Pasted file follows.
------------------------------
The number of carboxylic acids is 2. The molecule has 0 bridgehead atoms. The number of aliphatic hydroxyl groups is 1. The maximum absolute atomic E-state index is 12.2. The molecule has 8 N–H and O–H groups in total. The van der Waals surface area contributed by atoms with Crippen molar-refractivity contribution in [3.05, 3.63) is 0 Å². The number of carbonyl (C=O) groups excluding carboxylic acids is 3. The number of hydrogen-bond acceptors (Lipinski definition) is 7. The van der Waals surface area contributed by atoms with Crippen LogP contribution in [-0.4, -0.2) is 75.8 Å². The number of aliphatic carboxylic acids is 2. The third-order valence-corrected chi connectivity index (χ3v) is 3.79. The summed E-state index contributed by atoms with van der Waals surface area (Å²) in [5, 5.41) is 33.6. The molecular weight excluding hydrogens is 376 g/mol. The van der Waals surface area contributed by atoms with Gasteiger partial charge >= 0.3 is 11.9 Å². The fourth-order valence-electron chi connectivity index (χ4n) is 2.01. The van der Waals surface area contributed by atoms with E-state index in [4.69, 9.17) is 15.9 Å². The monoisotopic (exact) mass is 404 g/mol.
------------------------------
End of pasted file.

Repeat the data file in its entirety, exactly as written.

The number of carboxylic acids is 2. The molecule has 0 bridgehead atoms. The number of aliphatic hydroxyl groups is 1. The maximum absolute atomic E-state index is 12.2. The molecule has 8 N–H and O–H groups in total. The van der Waals surface area contributed by atoms with Crippen molar-refractivity contribution in [3.05, 3.63) is 0 Å². The number of carbonyl (C=O) groups excluding carboxylic acids is 3. The number of hydrogen-bond acceptors (Lipinski definition) is 7. The van der Waals surface area contributed by atoms with Crippen LogP contribution in [-0.4, -0.2) is 75.8 Å². The number of aliphatic carboxylic acids is 2. The third-order valence-corrected chi connectivity index (χ3v) is 3.79. The summed E-state index contributed by atoms with van der Waals surface area (Å²) in [5, 5.41) is 33.6. The molecular weight excluding hydrogens is 376 g/mol. The van der Waals surface area contributed by atoms with Gasteiger partial charge >= 0.3 is 11.9 Å². The fourth-order valence-electron chi connectivity index (χ4n) is 2.01. The van der Waals surface area contributed by atoms with E-state index in [4.69, 9.17) is 15.9 Å². The monoisotopic (exact) mass is 404 g/mol.